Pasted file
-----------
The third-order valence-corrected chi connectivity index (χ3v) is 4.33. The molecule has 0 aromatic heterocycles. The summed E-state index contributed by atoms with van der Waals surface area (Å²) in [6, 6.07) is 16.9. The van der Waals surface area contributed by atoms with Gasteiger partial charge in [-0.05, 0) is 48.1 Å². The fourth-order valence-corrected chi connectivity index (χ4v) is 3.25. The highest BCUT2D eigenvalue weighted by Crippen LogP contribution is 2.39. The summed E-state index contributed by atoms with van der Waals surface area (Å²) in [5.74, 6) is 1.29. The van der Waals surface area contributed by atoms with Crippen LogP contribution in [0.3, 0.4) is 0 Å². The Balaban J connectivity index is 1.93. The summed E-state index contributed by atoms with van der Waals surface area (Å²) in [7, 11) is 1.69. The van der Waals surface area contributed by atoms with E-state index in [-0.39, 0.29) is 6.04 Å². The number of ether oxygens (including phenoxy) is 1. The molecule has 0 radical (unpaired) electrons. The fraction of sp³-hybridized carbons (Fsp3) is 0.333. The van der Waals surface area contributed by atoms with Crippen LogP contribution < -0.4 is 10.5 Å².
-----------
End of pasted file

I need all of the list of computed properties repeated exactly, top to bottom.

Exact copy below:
The third-order valence-corrected chi connectivity index (χ3v) is 4.33. The molecule has 0 aromatic heterocycles. The summed E-state index contributed by atoms with van der Waals surface area (Å²) in [6, 6.07) is 16.9. The van der Waals surface area contributed by atoms with Gasteiger partial charge in [-0.05, 0) is 48.1 Å². The fourth-order valence-corrected chi connectivity index (χ4v) is 3.25. The highest BCUT2D eigenvalue weighted by Crippen LogP contribution is 2.39. The summed E-state index contributed by atoms with van der Waals surface area (Å²) in [5.74, 6) is 1.29. The van der Waals surface area contributed by atoms with Crippen LogP contribution in [0.3, 0.4) is 0 Å². The Balaban J connectivity index is 1.93. The summed E-state index contributed by atoms with van der Waals surface area (Å²) in [7, 11) is 1.69. The van der Waals surface area contributed by atoms with E-state index in [-0.39, 0.29) is 6.04 Å². The number of ether oxygens (including phenoxy) is 1. The molecule has 0 radical (unpaired) electrons. The fraction of sp³-hybridized carbons (Fsp3) is 0.333. The van der Waals surface area contributed by atoms with Crippen LogP contribution < -0.4 is 10.5 Å².